How to Avoid Couple Spats When Home Shopping | #BuyerConsultationHelps #TalkToYourAgent #SiliconValleyAgent #YajneshRai #YourAgentMatters #01924991


How to Avoid Couple Spats When Home Shopping | Realtor Magazine

Couples may be eager to find their perfect home. But house hunting can be stressful, and finding a property that both parties agree on can pose a challenge.

A common spat that many real estate pros see? Not being able to agree on where to live. Elizabeth Gigler, broker for John Greene Realty in Naperville, Ill., told® in a 2018 article that she once had one partner who really desired a home in a prime location while the other partner wanted to focus solely on the mortgage payment. Touring homes and not being able to agree on the location can lead to a lot of disagreements, agents say.

Another common sticky point for couples is whether the house is perfect enough to make an offer on it. Couples sometimes have difficulty agreeing on whether they love the house enough to make an offer. “So they keep looking, while the other is thinking, ‘Haven’t we found it already?’” Nathan Garrett, a real estate professional in Louisville, Ky., told®.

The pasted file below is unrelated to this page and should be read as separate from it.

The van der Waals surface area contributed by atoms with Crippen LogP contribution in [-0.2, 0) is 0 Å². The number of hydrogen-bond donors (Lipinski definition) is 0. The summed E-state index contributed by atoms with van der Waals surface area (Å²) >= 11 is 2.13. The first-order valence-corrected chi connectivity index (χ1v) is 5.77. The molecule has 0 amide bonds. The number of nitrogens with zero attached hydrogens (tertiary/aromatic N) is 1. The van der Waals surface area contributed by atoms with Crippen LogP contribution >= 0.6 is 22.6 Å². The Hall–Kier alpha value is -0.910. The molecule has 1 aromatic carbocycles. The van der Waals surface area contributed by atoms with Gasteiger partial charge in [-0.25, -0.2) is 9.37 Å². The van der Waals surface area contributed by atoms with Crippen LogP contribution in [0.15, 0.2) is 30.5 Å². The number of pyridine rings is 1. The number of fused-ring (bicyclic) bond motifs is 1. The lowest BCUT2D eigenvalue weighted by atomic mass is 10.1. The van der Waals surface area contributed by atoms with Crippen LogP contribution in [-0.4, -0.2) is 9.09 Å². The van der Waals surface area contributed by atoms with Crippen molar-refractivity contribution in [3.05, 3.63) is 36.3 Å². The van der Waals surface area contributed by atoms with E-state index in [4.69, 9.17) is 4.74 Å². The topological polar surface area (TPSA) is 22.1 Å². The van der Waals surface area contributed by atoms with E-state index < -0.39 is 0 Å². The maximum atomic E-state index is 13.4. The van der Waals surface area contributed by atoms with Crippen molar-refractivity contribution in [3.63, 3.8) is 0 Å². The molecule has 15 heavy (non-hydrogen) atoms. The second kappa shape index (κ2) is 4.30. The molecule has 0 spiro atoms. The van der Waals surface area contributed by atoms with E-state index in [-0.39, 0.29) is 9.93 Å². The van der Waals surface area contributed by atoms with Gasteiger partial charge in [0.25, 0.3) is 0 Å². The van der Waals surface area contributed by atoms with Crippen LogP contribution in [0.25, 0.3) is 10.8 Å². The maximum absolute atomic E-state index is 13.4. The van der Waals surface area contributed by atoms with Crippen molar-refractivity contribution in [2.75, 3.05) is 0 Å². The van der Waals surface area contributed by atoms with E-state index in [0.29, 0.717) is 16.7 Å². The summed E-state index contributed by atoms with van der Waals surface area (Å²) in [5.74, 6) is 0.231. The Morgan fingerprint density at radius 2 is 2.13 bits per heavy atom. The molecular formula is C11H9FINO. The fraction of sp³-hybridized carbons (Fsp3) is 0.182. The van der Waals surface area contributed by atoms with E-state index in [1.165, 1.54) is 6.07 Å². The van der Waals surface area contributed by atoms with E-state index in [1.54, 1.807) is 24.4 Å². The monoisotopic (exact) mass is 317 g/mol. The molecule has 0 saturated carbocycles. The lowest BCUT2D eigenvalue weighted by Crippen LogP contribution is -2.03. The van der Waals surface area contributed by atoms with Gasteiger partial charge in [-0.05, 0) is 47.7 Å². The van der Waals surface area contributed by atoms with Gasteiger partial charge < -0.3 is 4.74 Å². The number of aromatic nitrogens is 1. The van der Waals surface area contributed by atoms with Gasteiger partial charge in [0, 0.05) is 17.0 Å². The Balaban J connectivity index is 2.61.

Other spats can arise while discussing how aggressive to be when making an offer on a home, and how much of the home needs to be remodeled.

But working with newlyweds or couples doesn’t have to end in a spat every time. To keep the peace, Jeff Fagan, president of the Orlando Regional REALTOR® Association, offers some of the following suggestions when working with couples:

Make a list and find a compromise.

Each should make a list of amenities they’d like to have in a house and later compare notes with the other, he says. “See what features you two have in common and use these as the foundation of your home search,” Fagan says. “From there, compromise on other features you’d like to have. Most importantly, remember that no house is worth a strain on your relationship.”

Determine the ideal house size.

“A common mistake that couples make when buying a home is that it’s too small or too big,” Fagan says. He encourages couples to ask themselves a few key questions, such as: Do we plan on having kids in the next five years (if you don’t have any already)? How often will we have guests? Will we adopt any pets? It’s important for the buyers to factor in the answers to these questions when determining the home’s fit.

Drive around the neighborhood together.

“No matter how great the house is, if it’s in an area that doesn’t work for both people, you may regret your purchase,” Fagan says. If the couple plans to have children while living in the home, they’ll want to carefully evaluate the school district. Also, they’ll want to tour the surrounding area to see if what they desire is nearby, such as restaurants, gyms, and access to public transportation. They’ll also want to carefully consider each other’s commute times from the home, too.


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